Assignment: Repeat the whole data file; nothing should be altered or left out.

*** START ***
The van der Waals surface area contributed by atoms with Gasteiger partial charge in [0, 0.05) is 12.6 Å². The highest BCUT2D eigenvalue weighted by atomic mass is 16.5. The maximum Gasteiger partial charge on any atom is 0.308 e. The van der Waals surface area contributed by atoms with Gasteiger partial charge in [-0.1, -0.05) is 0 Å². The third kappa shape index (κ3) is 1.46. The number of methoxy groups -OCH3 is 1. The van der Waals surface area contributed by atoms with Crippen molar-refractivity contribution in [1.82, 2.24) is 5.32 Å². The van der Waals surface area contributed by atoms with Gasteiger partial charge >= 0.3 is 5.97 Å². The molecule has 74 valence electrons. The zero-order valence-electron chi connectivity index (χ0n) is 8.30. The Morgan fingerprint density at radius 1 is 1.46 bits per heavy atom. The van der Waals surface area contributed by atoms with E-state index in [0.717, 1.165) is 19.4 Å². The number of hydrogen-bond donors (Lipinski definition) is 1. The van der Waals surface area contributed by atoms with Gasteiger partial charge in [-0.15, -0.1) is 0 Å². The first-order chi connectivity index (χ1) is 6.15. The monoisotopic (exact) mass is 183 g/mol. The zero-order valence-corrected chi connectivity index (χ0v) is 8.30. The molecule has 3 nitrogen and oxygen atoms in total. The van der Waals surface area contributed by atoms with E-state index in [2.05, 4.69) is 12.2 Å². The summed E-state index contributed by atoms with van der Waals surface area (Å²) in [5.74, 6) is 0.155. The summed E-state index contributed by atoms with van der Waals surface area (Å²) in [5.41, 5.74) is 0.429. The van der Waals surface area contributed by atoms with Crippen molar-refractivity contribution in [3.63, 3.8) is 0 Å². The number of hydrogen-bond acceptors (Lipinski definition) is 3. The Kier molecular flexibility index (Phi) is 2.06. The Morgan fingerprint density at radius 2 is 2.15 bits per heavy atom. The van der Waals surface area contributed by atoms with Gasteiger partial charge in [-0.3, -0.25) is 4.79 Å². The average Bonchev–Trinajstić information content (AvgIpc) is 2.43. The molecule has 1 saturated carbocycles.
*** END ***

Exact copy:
The van der Waals surface area contributed by atoms with Gasteiger partial charge in [0, 0.05) is 12.6 Å². The highest BCUT2D eigenvalue weighted by atomic mass is 16.5. The maximum Gasteiger partial charge on any atom is 0.308 e. The van der Waals surface area contributed by atoms with Gasteiger partial charge in [-0.1, -0.05) is 0 Å². The third kappa shape index (κ3) is 1.46. The number of methoxy groups -OCH3 is 1. The van der Waals surface area contributed by atoms with Crippen molar-refractivity contribution in [1.82, 2.24) is 5.32 Å². The van der Waals surface area contributed by atoms with Gasteiger partial charge >= 0.3 is 5.97 Å². The molecule has 74 valence electrons. The zero-order valence-electron chi connectivity index (χ0n) is 8.30. The Morgan fingerprint density at radius 1 is 1.46 bits per heavy atom. The van der Waals surface area contributed by atoms with E-state index in [0.717, 1.165) is 19.4 Å². The number of hydrogen-bond donors (Lipinski definition) is 1. The van der Waals surface area contributed by atoms with Gasteiger partial charge in [-0.15, -0.1) is 0 Å². The first-order chi connectivity index (χ1) is 6.15. The monoisotopic (exact) mass is 183 g/mol. The zero-order valence-corrected chi connectivity index (χ0v) is 8.30. The molecule has 3 nitrogen and oxygen atoms in total. The van der Waals surface area contributed by atoms with E-state index in [2.05, 4.69) is 12.2 Å². The summed E-state index contributed by atoms with van der Waals surface area (Å²) in [5.74, 6) is 0.155. The summed E-state index contributed by atoms with van der Waals surface area (Å²) in [5.41, 5.74) is 0.429. The van der Waals surface area contributed by atoms with Crippen molar-refractivity contribution in [3.63, 3.8) is 0 Å². The number of hydrogen-bond acceptors (Lipinski definition) is 3. The Kier molecular flexibility index (Phi) is 2.06. The Morgan fingerprint density at radius 2 is 2.15 bits per heavy atom. The van der Waals surface area contributed by atoms with Gasteiger partial charge in [-0.3, -0.25) is 4.79 Å². The average Bonchev–Trinajstić information content (AvgIpc) is 2.43. The molecule has 1 saturated carbocycles.